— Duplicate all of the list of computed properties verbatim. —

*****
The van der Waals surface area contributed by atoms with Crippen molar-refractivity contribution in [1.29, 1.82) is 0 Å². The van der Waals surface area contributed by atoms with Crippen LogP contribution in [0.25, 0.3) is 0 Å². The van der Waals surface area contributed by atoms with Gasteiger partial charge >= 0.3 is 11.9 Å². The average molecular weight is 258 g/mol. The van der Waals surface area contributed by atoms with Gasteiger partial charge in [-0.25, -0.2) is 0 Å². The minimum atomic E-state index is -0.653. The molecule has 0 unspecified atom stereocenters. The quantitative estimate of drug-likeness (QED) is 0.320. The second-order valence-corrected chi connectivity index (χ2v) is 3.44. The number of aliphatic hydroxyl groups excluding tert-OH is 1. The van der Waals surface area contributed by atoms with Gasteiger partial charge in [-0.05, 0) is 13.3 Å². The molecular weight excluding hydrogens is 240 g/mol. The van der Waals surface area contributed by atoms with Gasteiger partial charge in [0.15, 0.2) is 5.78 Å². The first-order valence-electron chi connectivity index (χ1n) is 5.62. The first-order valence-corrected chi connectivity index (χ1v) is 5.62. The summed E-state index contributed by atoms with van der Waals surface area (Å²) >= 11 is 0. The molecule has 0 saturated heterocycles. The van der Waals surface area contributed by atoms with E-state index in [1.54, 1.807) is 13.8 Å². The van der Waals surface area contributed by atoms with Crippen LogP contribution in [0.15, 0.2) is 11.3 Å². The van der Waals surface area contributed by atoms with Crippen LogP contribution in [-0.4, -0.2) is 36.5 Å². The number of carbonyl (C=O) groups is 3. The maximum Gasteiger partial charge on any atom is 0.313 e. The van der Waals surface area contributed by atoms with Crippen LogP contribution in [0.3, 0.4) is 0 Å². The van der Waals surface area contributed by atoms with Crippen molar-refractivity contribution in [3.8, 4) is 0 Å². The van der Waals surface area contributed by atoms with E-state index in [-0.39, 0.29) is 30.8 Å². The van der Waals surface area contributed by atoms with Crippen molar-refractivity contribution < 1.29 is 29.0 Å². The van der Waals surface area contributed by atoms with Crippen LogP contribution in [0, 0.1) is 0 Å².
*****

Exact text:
The van der Waals surface area contributed by atoms with Crippen molar-refractivity contribution in [1.29, 1.82) is 0 Å². The van der Waals surface area contributed by atoms with Crippen LogP contribution in [0.25, 0.3) is 0 Å². The van der Waals surface area contributed by atoms with Gasteiger partial charge >= 0.3 is 11.9 Å². The average molecular weight is 258 g/mol. The van der Waals surface area contributed by atoms with Gasteiger partial charge in [-0.25, -0.2) is 0 Å². The minimum atomic E-state index is -0.653. The molecule has 0 unspecified atom stereocenters. The quantitative estimate of drug-likeness (QED) is 0.320. The second-order valence-corrected chi connectivity index (χ2v) is 3.44. The number of aliphatic hydroxyl groups excluding tert-OH is 1. The van der Waals surface area contributed by atoms with Gasteiger partial charge in [-0.05, 0) is 13.3 Å². The molecular weight excluding hydrogens is 240 g/mol. The van der Waals surface area contributed by atoms with Gasteiger partial charge in [0.15, 0.2) is 5.78 Å². The first-order valence-electron chi connectivity index (χ1n) is 5.62. The first-order valence-corrected chi connectivity index (χ1v) is 5.62. The summed E-state index contributed by atoms with van der Waals surface area (Å²) >= 11 is 0. The molecule has 0 saturated heterocycles. The van der Waals surface area contributed by atoms with E-state index in [1.54, 1.807) is 13.8 Å². The van der Waals surface area contributed by atoms with Crippen LogP contribution in [0.15, 0.2) is 11.3 Å². The van der Waals surface area contributed by atoms with Crippen LogP contribution in [-0.4, -0.2) is 36.5 Å². The number of carbonyl (C=O) groups is 3. The maximum Gasteiger partial charge on any atom is 0.313 e. The van der Waals surface area contributed by atoms with Crippen LogP contribution in [0.3, 0.4) is 0 Å². The van der Waals surface area contributed by atoms with Crippen molar-refractivity contribution in [3.8, 4) is 0 Å². The van der Waals surface area contributed by atoms with E-state index in [-0.39, 0.29) is 30.8 Å². The van der Waals surface area contributed by atoms with Crippen molar-refractivity contribution < 1.29 is 29.0 Å². The van der Waals surface area contributed by atoms with Crippen LogP contribution in [0, 0.1) is 0 Å².